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At a ceremony attended by about 30 people, the tree was planted between two park benches, overlooking a playground and The Bathhouse restaurant, which Mr Chardome (51) co-owned for more than 11 years.
Queenstown Lakes district councillor Craig Ferguson said trees had previously been planted in the Queenstown Gardens in memory of climbers who had died, but yesterday's planting was a ''true indication of the community that we live in''.
''It's nice that we have this here in Queenstown Bay to forever remember the life of Bathhouse Ben and what he gave to our community.''
Mr Chardome was flying back to his home in Bali, Indonesia, after a honeymoon trip to the United States and Europe with his Malaysian husband, Putput.
The couple married in Antwerp in June.
Kathy Buckham, who knew Mr Chardome through the Citizens Advice Bureau, said before his tragic death he was ''just so happy''.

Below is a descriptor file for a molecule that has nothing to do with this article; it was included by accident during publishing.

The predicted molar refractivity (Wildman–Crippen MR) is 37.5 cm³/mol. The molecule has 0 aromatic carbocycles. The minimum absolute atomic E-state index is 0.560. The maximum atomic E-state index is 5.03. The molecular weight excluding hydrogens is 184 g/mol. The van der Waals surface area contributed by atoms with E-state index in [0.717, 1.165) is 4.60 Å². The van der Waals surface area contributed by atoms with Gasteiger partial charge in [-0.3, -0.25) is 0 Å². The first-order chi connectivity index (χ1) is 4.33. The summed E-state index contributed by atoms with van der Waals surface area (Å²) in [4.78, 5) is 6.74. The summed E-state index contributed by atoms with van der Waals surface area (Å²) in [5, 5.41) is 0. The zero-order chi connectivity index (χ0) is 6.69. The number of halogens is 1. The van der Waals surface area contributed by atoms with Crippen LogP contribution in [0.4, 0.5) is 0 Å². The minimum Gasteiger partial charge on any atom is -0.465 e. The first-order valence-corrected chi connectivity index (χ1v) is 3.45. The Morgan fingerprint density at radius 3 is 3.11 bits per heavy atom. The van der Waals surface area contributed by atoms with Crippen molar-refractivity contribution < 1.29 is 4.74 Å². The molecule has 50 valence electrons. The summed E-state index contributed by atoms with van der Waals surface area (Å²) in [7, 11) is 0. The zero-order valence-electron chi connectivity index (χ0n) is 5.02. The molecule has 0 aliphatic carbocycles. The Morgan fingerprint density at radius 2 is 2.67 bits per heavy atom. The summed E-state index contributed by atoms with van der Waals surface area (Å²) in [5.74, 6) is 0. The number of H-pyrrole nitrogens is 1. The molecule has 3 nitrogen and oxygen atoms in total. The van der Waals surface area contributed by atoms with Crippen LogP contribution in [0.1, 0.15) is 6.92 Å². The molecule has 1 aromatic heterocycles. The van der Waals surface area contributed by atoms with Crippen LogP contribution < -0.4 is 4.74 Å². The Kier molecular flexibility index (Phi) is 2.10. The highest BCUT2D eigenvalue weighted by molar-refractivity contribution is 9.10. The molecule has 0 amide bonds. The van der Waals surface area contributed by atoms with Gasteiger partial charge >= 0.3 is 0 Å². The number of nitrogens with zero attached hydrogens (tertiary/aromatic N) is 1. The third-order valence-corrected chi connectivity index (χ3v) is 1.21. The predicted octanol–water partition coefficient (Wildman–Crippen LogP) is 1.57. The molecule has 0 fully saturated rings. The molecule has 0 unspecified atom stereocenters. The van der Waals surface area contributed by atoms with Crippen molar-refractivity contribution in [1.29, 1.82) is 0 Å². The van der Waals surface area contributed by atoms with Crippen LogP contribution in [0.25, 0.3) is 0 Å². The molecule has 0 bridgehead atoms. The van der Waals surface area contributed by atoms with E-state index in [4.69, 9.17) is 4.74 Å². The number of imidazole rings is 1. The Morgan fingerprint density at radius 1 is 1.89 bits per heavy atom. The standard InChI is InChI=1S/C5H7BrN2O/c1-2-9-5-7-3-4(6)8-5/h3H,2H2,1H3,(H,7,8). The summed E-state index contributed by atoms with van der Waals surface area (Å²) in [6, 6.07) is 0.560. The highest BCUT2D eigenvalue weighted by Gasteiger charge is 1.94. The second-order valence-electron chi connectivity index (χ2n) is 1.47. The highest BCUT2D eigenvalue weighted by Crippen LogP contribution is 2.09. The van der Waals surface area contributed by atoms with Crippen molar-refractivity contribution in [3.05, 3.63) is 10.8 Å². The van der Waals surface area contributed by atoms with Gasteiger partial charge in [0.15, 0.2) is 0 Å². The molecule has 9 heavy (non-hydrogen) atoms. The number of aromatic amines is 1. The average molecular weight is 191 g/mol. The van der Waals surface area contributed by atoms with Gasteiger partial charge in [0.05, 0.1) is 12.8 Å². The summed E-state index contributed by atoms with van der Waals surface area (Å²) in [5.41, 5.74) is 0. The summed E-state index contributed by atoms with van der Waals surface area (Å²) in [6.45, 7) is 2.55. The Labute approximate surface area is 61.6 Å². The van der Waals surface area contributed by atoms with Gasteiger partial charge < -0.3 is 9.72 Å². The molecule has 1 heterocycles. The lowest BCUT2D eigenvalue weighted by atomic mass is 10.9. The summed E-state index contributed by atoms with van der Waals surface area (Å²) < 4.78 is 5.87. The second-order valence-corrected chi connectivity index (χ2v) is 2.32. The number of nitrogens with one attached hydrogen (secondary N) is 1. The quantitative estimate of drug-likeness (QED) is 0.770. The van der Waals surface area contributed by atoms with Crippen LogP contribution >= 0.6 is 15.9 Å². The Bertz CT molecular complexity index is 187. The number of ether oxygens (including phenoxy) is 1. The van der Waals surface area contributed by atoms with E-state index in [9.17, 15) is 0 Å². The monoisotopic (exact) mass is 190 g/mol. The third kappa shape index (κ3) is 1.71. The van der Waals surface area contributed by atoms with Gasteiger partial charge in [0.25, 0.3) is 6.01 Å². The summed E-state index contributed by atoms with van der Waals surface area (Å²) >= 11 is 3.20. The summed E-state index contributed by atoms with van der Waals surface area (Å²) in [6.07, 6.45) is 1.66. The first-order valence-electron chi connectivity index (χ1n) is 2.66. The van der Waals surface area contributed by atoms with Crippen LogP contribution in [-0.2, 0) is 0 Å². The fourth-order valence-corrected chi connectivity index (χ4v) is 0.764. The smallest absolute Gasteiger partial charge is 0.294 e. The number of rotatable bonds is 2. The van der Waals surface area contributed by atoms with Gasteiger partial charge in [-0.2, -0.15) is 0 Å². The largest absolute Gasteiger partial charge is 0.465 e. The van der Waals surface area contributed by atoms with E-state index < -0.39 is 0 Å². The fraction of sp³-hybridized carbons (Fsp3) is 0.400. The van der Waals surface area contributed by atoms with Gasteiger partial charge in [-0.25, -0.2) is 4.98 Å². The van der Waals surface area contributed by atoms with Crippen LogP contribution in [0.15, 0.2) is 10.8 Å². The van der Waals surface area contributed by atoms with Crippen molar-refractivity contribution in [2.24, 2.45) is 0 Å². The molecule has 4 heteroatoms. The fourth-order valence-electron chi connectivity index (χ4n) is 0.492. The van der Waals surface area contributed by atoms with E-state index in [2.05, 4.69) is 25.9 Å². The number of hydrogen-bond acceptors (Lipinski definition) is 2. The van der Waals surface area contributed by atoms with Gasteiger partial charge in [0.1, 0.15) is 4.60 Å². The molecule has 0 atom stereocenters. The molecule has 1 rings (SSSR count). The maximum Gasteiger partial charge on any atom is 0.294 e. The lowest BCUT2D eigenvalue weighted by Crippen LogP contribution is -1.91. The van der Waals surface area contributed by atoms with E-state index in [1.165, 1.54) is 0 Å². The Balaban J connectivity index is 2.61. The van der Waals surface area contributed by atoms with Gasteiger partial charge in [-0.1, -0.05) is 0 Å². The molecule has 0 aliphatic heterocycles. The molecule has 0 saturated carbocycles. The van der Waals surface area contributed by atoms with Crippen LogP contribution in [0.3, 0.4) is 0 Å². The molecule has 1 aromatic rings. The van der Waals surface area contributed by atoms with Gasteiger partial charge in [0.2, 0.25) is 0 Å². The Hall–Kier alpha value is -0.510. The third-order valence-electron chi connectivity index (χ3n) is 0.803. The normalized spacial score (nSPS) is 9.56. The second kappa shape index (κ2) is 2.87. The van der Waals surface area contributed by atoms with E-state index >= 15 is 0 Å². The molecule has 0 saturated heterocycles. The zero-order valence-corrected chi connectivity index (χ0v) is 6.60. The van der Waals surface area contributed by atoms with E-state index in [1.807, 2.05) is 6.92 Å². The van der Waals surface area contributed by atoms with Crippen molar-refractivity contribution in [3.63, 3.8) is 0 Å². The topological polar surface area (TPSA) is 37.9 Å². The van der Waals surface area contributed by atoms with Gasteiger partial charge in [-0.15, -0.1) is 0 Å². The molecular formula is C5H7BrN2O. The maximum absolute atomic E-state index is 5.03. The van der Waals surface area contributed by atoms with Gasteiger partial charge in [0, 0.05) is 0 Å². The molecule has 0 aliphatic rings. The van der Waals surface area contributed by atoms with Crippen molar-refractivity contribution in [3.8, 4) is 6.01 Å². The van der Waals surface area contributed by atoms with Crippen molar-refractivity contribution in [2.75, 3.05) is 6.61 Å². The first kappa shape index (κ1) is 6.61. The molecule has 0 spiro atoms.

In an email to her, Mr Chardome had said he had been overwhelmed by the poverty and hardship in Bali and had set about making his ''bachelor life so much more meaningful''.
He established a ''micro-loan'' system, purchasing piglets, raising them and passing on subsequent piglets to families in need; funding English and computer courses for people aged 15 to 20 and running emergency support services for tourist families.
Friend Belinda Crichton, who worked for Mr Chardome and then became neighbours, said his death had left a gap in the lives of all who knew him in Queenstown.
''We wish you had not been on flight MH17. We wish you had decided not to go on that business trip.''
Rachel Rose said the Queenstown community was ''shocked and devastated'' at Mr Chardome's death and contacted the Queenstown Lakes District Council about a week after the crash to inquire about the tree planting.
Within a day it had agreed to fund the purchase and planting, she said.
The liquidambar had been chosen because of its colour, particularly in autumn.